The growing scholarship in corporeal geography is evident in the vast range of studies and approaches to understanding the body. One of the most popular approaches, for geographers and other social scientists, continues to be the cultural inscription approach which draws on post structuralist theories to understand the body as a surface to be etched by cultural and social systems. While our bodies make a difference to the experience of places, we might also think of bodies and spaces as mutually constituted. Instead of thinking about space and place as preexisting sites in which bodily performances occur, some studies argue that bodily performances themselves constitute or reproduce space and place. Geographers have looked at the way in which bodies are gendered, sexualized, racialized, aged, and so on by, for example, workplaces, schools, leisure spaces, homes, suburbs, cities, and nations. Hence, the mutually constitutive relationship between bodies and places can be examined at a variety of scales, from the space of the body itself, to intimate geographies such as the bathroom, bedroom, changing room, and other home spaces.
Some geographers argue that bodies and spaces are performative, that is, they have no ontological status or fixed characteristics. In this way, space is not just a backdrop for bodies rather it plays an important role in constituting and reproducing social relations. Bodies and spaces are simultaneously material, imaginary, symbolic, and real.
Understanding bodies and spaces as performative offers geographers new ways of thinking about power relations. One such way is to think in terms of space as paradoxical. Thinking of space and bodies in this way means working with the idea of simultaneously occupying center and margin (masculine and feminine, heterosexual and homosexual, young and old, and so on). Bodies cannot be understood as just 'man' or just 'woman', but rather as sexed bodies that are contingent upon time and place. The commonly held belief that we all have to fit into the model of one sex or another has been contested as there are many bodies that do not fit the two sex model. For example, some bodies have both male and female genitalia (usually known as 'intersexed'), transsexuals, people with XXY chromosomes, and even female body builders. These corporeal geographies may queer, and make paradoxical, space at a variety of scales from the home to international tourism sites.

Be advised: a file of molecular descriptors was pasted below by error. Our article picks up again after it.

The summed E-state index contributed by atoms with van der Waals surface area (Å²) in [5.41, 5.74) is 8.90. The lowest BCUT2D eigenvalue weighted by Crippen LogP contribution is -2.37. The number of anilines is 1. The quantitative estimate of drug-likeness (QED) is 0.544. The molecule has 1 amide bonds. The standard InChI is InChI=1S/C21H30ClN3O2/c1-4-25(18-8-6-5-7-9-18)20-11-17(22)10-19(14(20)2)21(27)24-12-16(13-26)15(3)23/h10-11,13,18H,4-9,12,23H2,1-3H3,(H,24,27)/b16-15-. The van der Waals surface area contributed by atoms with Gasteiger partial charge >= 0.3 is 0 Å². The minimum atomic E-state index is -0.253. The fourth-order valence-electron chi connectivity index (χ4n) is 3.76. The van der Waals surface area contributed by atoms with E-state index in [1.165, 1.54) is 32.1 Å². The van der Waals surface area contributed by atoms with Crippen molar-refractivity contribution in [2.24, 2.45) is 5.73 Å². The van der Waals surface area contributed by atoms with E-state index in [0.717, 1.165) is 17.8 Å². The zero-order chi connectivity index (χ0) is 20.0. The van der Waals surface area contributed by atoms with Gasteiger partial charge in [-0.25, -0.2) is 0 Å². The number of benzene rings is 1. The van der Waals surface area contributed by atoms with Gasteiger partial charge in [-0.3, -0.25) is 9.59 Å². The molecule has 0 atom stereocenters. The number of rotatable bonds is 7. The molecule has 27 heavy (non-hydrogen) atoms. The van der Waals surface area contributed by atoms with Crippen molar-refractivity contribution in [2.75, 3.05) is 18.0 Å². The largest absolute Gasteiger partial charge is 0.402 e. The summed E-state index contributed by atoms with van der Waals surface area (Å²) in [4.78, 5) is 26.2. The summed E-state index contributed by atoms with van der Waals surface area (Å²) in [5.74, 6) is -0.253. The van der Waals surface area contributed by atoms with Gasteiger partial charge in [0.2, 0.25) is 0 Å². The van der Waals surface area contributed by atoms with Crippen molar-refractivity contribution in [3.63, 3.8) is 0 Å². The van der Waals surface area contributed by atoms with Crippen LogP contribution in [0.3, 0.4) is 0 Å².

Performative bodies and spaces are central to the newly emerging 'emotional geographies' scholarship. Important studies in emotional geographies have argued that people and places are imaged, felt, and experienced in ways that are radically entwined with each other. Feelings of shame, pride, guilt, and pleasure which are bound up in exercise, dietary, and cosmetic regimes reveal that bodies are emotionalized sites and hence an important focus for geographers. These lived experiences are entwined in multiple power relations realized in space/place. In the future, it is likely that human geographers will increasingly interrogate bodies (their own and others) as multiple, fluid, fractured, and constituted in particular spaces.
The body has been increasingly embraced in some sections of the discipline as a scale for considering social and cultural difference, so much so that in some cases 'the body' has come to mean the expression of fluid subjectivities. It is important to note, however, that the body still remains geography's Other and that the weighty materiality of bodies – particularly as conceptualized in and of biology – has yet to be fully explored. The takenfor granted notion that biology stands outside culture, is one of the primary reasons why geographers have neglected the body as an object of study and despite this recent surge of interest in bodies, the 'leaky', 'messy' zones of bodies and their resulting spatial relations, remain largely unexamined in the discipline.